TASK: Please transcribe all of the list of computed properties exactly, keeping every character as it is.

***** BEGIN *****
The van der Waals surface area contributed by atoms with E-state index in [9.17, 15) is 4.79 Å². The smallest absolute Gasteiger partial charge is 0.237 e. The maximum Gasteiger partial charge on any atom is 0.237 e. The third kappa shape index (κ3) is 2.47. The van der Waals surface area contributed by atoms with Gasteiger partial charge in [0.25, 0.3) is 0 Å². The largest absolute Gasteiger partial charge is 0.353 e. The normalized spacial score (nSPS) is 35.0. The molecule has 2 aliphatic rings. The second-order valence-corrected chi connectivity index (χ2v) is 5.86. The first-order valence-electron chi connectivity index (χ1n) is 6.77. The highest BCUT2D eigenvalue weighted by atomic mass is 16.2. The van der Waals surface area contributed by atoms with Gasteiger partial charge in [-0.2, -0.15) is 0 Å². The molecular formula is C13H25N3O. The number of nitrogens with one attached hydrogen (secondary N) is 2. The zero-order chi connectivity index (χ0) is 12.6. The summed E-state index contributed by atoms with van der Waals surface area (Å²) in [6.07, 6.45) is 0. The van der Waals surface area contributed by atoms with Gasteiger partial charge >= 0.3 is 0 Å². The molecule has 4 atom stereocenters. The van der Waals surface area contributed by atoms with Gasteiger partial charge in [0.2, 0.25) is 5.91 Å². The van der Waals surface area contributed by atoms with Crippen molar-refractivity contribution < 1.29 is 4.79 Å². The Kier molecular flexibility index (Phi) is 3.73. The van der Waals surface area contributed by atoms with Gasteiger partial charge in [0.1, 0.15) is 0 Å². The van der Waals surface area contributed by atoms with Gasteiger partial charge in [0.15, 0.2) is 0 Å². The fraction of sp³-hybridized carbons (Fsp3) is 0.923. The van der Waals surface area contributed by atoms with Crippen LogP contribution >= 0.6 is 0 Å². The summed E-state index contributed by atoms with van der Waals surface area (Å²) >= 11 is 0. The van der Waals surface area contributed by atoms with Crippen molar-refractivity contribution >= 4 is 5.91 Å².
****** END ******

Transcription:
The van der Waals surface area contributed by atoms with E-state index in [9.17, 15) is 4.79 Å². The smallest absolute Gasteiger partial charge is 0.237 e. The maximum Gasteiger partial charge on any atom is 0.237 e. The third kappa shape index (κ3) is 2.47. The van der Waals surface area contributed by atoms with Gasteiger partial charge in [0.25, 0.3) is 0 Å². The largest absolute Gasteiger partial charge is 0.353 e. The normalized spacial score (nSPS) is 35.0. The molecule has 2 aliphatic rings. The second-order valence-corrected chi connectivity index (χ2v) is 5.86. The first-order valence-electron chi connectivity index (χ1n) is 6.77. The highest BCUT2D eigenvalue weighted by atomic mass is 16.2. The van der Waals surface area contributed by atoms with Gasteiger partial charge in [-0.2, -0.15) is 0 Å². The molecular formula is C13H25N3O. The number of nitrogens with one attached hydrogen (secondary N) is 2. The zero-order chi connectivity index (χ0) is 12.6. The summed E-state index contributed by atoms with van der Waals surface area (Å²) in [6.07, 6.45) is 0. The van der Waals surface area contributed by atoms with Gasteiger partial charge >= 0.3 is 0 Å². The molecule has 4 atom stereocenters. The van der Waals surface area contributed by atoms with Gasteiger partial charge in [0.2, 0.25) is 5.91 Å². The van der Waals surface area contributed by atoms with Crippen molar-refractivity contribution < 1.29 is 4.79 Å². The Kier molecular flexibility index (Phi) is 3.73. The van der Waals surface area contributed by atoms with Gasteiger partial charge in [0.1, 0.15) is 0 Å². The van der Waals surface area contributed by atoms with Gasteiger partial charge in [0.15, 0.2) is 0 Å². The fraction of sp³-hybridized carbons (Fsp3) is 0.923. The van der Waals surface area contributed by atoms with Crippen LogP contribution >= 0.6 is 0 Å². The summed E-state index contributed by atoms with van der Waals surface area (Å²) >= 11 is 0. The van der Waals surface area contributed by atoms with Crippen molar-refractivity contribution >= 4 is 5.91 Å².